What you are aiming for is to have all the fuel that is being delivered to an engine cylinder fully burnt and combusted at approximately 10 to 20 degrees ATDC. This value has not changed since ICE were invented and being used.

As I mentioned, lean/rich fuel mixture can be affected by engine timing. If you advance the ignition timing for a given amount of fuel, it can be burnt/fully combusted before the desired piston location of 10 to 20 degrees ATDC resulting in all sorts of issues such as overheating, poor fuel economy, low power and the worst, engine knock to name a few.

If the ignition timing is too retarded, fuel is ignited closer to TDC, similar issues can occur.

The aim is to try and get to the sweet spot of 10 to 20 degrees ATDC for the fuel to be fully burnt/combusted.

There is a “dance to be done when tuning the spark and VE tables. I have my engine VE table tuned fairly well, have that nice exhaust “burble” every now and then depending on engine RPM/load. I have started to adjust the spark ignition timing table to complement what has been done to the VE table. The question is which way to move the ignition timing – I now know the difference between the two.

I did some changes to the ignition timing and VE table before I completed my research into ignition timing. I changed a set of VE table cell values to the lean side, and at the same time, advanced the ignition timing for this engine RPM/load. The engine let me know quite quickly that I had done a NO-NO. Up to and after this specific engine RPM/load range, all’s good, but in that engine RPM/load range – engine knock. Quickly reverted back to what was until I returned home, then went looking for information on the issue.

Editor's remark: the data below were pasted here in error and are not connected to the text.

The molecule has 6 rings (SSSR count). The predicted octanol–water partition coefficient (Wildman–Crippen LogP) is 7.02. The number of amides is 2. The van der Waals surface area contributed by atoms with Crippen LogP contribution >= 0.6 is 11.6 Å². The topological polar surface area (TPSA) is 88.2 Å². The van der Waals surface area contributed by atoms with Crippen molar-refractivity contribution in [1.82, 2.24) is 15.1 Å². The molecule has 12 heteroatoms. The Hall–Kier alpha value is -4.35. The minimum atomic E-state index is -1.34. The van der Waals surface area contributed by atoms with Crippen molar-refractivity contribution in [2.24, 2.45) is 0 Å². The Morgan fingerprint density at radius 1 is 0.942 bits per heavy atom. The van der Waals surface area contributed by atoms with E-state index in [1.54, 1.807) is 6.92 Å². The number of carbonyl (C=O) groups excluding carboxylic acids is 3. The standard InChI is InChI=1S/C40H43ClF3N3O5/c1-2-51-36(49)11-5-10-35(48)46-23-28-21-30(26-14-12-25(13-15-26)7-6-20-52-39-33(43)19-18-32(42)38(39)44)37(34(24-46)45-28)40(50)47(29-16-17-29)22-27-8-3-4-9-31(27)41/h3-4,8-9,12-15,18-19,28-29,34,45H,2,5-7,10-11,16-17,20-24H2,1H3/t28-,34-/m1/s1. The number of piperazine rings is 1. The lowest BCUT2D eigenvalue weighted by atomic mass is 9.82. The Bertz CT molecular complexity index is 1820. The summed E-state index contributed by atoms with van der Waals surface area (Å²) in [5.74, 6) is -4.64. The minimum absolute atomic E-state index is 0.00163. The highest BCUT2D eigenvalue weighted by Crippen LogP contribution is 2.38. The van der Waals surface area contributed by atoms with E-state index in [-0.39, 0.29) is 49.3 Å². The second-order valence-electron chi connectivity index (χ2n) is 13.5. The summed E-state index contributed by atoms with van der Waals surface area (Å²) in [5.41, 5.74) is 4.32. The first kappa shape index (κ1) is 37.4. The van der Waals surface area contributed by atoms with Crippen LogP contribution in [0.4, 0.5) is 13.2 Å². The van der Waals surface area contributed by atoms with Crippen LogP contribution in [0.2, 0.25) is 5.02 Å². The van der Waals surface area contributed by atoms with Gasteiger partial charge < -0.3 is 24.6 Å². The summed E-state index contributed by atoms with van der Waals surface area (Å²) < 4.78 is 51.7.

I still have VE and spark table adjustments to be made, but not quite sure the range for each is. It’s a balancing act.

Once the VE and spark table cell values are set to the best of your tuning ability, you can start to populate the AFR table. Up to this point I could not, it would be a WAG instead of based on found data.

Note to the collective – this tuning is not over at this point. You will need to visit the three main tables as you go forward to ensure that the engine tune is not being affected by any new tuning feature you enable.

EFI conversion projects with aftermarket ECUs provide you with the tools to properly tune the engine. OEM EEFI systems may or may not allow this. Carbureted engine definitely do not. I have the flexibility to use these new tools to tune the GW engine and this is fantastic. I still use some old techniques such as reading spark plugs.